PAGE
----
But none of this obscures the pleasure of reading such a scary and handsomely pared-down novel. At the very center of the woods is a “black hole filled with black water,” which “pulled at you. You stand up to it, or you go down.” As the action hurdles along toward its inevitable bloody conclusion, the magnetic attraction of this black hole grows so strong that it overwhelms or simply devours any lingering suspicions of the confectionary hollowness under Frazier’s perfectly dressed scenes. After this, I could do nothing but enjoy the accelerating ride into and finally through the dark. Almost as much, I’m sure, as I’ll enjoy the movie when it comes out.
In the era of O Brother, Where Art Thou? and Cold Mountain, it is puzzling that more attention has not been paid to the extensive parallels to The Odyssey in Toni Morrison’s Beloved. The most celebrated novel by America’s most recent Nobel laureate, Beloved has itself been turned into a feature film, in addition to being heavily scrutinized by the academy. Yet little has been written about how Beloved makes use of Homer’s epic poem—more sneakily than Joyce does in Ulysses or the Coen brothers do in O Brother, but arguably more profoundly than other texts that have received more notice for doing so.
Perhaps the interpretive omission can be attributed to the apparent absence, in Beloved, of a central Odysseus figure—a journeying hero in the mold of Ulysses Everett McGill, W. P. Inman, or even Leopold Bloom. Nevertheless, from its opening chapter Morrison’s novel makes clear that its story ought to be placed next to Homer’s. Like the Odyssey, Beloved begins in a haunted house. Penelope and Telemachus are haunted by parasitic suitors who lay waste their home in jealous pursuit of the woman of the house, who languishes in torment up in her chambers. Sethe and Denver’s house, similarly, is tormented by a jealous ghost driven by a parasitic desire for Sethe. Sethe has been cut off from her community and eventually falls into a despair as deep if not deeper than Penelope’s. Denver, like Telemachus, lives a lonely existence in this troubled household, waiting with uncertain hope for the return of a father she has never met and who may in fact be dead. Both works begin in media res—after the father’s mother (Anticleia in the Odyssey, Baby Suggs in Beloved) has already died of grief—and, in fact, chronologically near the end of the period of time that their stories will cover.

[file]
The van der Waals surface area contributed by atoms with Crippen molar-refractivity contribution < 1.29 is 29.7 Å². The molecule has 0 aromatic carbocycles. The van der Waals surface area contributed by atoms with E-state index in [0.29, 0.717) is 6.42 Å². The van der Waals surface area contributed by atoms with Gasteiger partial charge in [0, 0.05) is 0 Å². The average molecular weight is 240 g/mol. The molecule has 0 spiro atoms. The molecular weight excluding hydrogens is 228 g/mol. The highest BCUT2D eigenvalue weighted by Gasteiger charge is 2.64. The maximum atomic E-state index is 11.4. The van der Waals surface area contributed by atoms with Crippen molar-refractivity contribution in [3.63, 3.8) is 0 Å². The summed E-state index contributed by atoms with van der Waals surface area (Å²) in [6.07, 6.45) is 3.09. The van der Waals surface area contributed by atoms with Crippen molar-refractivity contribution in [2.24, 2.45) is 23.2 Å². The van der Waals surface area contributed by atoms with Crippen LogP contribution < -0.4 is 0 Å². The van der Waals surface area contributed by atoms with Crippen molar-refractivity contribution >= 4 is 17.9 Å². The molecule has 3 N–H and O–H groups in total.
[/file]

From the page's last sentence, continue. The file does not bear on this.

So is Halle Suggs the Odysseus of Beloved—a father and hero who, unlike Odysseus, never returns home? Or is it one of the other “Sweet Home Men,” Paul D, who shows up at 124 Bluestone Road in the first chapter of Beloved? Like Odysseus, Paul D enters a troubled home and does battle with the troubling forces. “God damn it! Hush up! … Leave the place alone! Get the hell out!” he yells, engaging in his own slaughter in the hall as he smashes the ghost into retreat with a table. Like Odysseus reuniting with his long-lost wife after dispatching the suitors, Paul D goes to bed with Sethe (who has a chokecherry tree of scars on her back instead of Penelope’s olive-tree-rooted bed) after winning the battle with the ghost of 124.
Unlike Odysseus, however, Paul D has indeed won only a battle, not the war. The suitors troop down to the underworld, apparently never to trouble Odysseus and his family again, but in Beloved the ghost is back, in stronger form, just a few chapters later. Paul D himself is not quite sure that he is Odysseus—whether he adequately fills out the form of heroic manhood embodied by other Sweet Home men like Halle or Sixo. “Now there was a man,” Paul D reflects post-coitally next to Sethe, thinking of Sixo; “Himself lying in the bed … didn’t compare.” Shattered by his own Odyssean wanderings and trials, Paul D lacks the arrogant self-assurance (and, one might add, the ready supernatural assistance of Athena) that underlies Odysseus’ “spirit tempered to endure” (all Odyssey quotations are from Robert Fagles’s 1996 translation). Paul D compares himself constantly and invidiously to Halle and Sixo: “[I]t was always clear to Paul D that those two were men whether Garner said so or not. It troubled him that, concerning his own manhood, he could not satisfy himself on that point.”
If readers have often failed to see Paul D as a version of Odysseus, that may be because Paul D himself fails to do so.